Saturday, March 14, 2015

Dad! Dad! They have POUTINE!

Actual poutine from a restaurant in Canada

"Dad! Dad! They have poutine!" I heard my boys yelling as I walked out of McKays in Knoxville this afternoon!

What! I couldn't believe my ears. "Could they really have poutine? Really, really, have poutine?" I thought with excitement. I was almost as giddy as the kids. I didn't think it could be possible to have poutine in middle Tennessee but there, right in front of me, was authentic, Canadian, poutine!

Poutine is one of our favorite foods!

So, what is poutine - pronounced poo-ten? Poutine is a Canadian dish originating in Quebec that consists of French fries topped with cheese curds and light brown gravy.

Sound yucky? Believe me, the Tinkel family doesn't think so! And neither do Canadians! It is all over Canada. They serve it at roadside stands, they have poutine carts at the Toronto Zoo, they even have it at McDonalds in Canada.

In fact, in Canada, there are whole restaurants that specialize in different types of poutine. Poutine with different types of curds. Poutine with different types of fries. Poutine with different types of sauces and gravy. Poutine topped with chicken. Poutine topped with pork. It goes on and on. The love of Poutine is so great in the country of our friends to the north that last summer we even found poutine flavored potato chips.


So where was it that we found this delicious dish in Knoxville? It was in a truck called "The Poutine Mobile" parked outside of McKays used book store. Here's a link to their webpage - This place is the real deal! It is owned by Canadians whose mission, according to their webpage, is to "bring authentic poutine to Tennessee."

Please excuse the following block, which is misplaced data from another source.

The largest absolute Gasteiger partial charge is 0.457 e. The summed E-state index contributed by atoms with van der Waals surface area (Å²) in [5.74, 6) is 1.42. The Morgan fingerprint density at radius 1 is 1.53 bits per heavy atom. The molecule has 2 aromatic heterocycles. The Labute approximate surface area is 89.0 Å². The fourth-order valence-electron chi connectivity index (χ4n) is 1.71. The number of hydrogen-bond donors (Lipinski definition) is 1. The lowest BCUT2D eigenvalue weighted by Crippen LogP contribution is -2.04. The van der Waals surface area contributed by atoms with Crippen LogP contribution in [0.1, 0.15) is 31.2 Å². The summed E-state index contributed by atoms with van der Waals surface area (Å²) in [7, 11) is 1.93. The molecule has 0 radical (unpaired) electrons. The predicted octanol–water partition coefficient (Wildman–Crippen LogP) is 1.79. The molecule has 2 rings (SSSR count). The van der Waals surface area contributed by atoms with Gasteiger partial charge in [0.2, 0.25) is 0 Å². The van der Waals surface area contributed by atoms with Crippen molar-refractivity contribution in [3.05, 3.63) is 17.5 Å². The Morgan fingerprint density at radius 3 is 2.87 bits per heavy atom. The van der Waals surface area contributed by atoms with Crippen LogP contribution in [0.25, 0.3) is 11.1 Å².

We are sure glad that they did. Of course we had to have poutine and soft drinks for everyone, including Grandma who had never had it before. We chose the authentic, regular poutine but they had a lot of different varieties. It made our day and gave us a taste of our second home - Canada.

If you happen to live close to or are visiting Knoxville, you can visit the Poutine Mobile webpage to find the location of their truck and the kinds of poutine that they are serving that day. It would really be worth it to hunt them down. They even have a catering service if you are interested.

If you don't have the pleasure of living close to Knoxville or, of course, in Canada, you can always make poutine at home. You can find a variety of recipes on the internet but below is our simple and quick recipe. Not necessarily the healthiest, but boy is it a good substitute for the real thing.

The Tinkel's Easy Poutine Recipe
(Not as good as the real thing but a great substitute)
One bag of frozen French fries
Mozzarella (or any type) shredded cheese
(Cheese curds are better if you can find them)
Two packs of brown gravy mix
Follow the directions on the bag of frozen fries and stick in the oven. While the fries are in the oven, follow the directions on the gravy mix and make the gravy. When the fries are done, serve them on plates, liberally sprinkle the fries with lots of cheese, then pour gravy over the top.
Told you it was easy! Try poutine for lunch one day and tell the kids you're serving an authentic Canadian meal. It will probably end up being one of their favorites as well. Let me know how you like it. Happy Eating!


  1. Being from Canada myself, I have a huge appreciation for poutine, for this educational post, and for the mission of Poutine Mobile. :-)

  2. Thanks Kym! We love Canada, and, although there are more similarities than differences, you wouldn't believe the new things that we have found and discovered in Canada. Like the milk. The milk is much sweeter and creamier in Canada. And, it comes in bags not jugs. Anyway, thanks for the comment and thanks for sharing that you are a fellow poutine lover.